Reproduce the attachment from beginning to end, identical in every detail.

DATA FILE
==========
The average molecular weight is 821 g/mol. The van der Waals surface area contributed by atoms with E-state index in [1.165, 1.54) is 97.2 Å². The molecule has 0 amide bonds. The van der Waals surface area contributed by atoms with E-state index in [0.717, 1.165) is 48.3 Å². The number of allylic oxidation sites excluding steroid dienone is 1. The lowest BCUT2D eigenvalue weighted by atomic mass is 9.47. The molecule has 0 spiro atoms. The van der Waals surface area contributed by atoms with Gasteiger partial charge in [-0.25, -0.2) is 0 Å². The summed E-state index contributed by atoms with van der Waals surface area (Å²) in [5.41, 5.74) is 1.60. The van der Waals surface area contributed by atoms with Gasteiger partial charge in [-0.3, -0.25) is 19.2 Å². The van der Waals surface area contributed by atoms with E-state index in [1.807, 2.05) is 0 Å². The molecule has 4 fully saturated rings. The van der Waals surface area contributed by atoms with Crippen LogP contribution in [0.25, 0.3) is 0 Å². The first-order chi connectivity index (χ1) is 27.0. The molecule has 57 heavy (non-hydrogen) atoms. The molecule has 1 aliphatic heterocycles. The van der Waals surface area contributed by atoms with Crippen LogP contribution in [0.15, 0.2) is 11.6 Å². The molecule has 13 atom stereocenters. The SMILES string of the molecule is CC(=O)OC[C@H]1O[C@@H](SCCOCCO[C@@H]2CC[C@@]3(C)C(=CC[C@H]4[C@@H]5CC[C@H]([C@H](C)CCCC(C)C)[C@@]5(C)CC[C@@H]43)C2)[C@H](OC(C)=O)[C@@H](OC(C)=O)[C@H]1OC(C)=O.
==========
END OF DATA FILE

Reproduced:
The average molecular weight is 821 g/mol. The van der Waals surface area contributed by atoms with E-state index in [1.165, 1.54) is 97.2 Å². The molecule has 0 amide bonds. The van der Waals surface area contributed by atoms with E-state index in [0.717, 1.165) is 48.3 Å². The number of allylic oxidation sites excluding steroid dienone is 1. The lowest BCUT2D eigenvalue weighted by atomic mass is 9.47. The molecule has 0 spiro atoms. The van der Waals surface area contributed by atoms with Gasteiger partial charge in [-0.25, -0.2) is 0 Å². The summed E-state index contributed by atoms with van der Waals surface area (Å²) in [5.41, 5.74) is 1.60. The van der Waals surface area contributed by atoms with Gasteiger partial charge in [-0.3, -0.25) is 19.2 Å². The van der Waals surface area contributed by atoms with E-state index in [1.807, 2.05) is 0 Å². The molecule has 4 fully saturated rings. The van der Waals surface area contributed by atoms with Crippen LogP contribution in [0.25, 0.3) is 0 Å². The first-order chi connectivity index (χ1) is 27.0. The molecule has 57 heavy (non-hydrogen) atoms. The molecule has 1 aliphatic heterocycles. The van der Waals surface area contributed by atoms with Crippen LogP contribution in [0.15, 0.2) is 11.6 Å². The molecule has 13 atom stereocenters. The SMILES string of the molecule is CC(=O)OC[C@H]1O[C@@H](SCCOCCO[C@@H]2CC[C@@]3(C)C(=CC[C@H]4[C@@H]5CC[C@H]([C@H](C)CCCC(C)C)[C@@]5(C)CC[C@@H]43)C2)[C@H](OC(C)=O)[C@@H](OC(C)=O)[C@H]1OC(C)=O.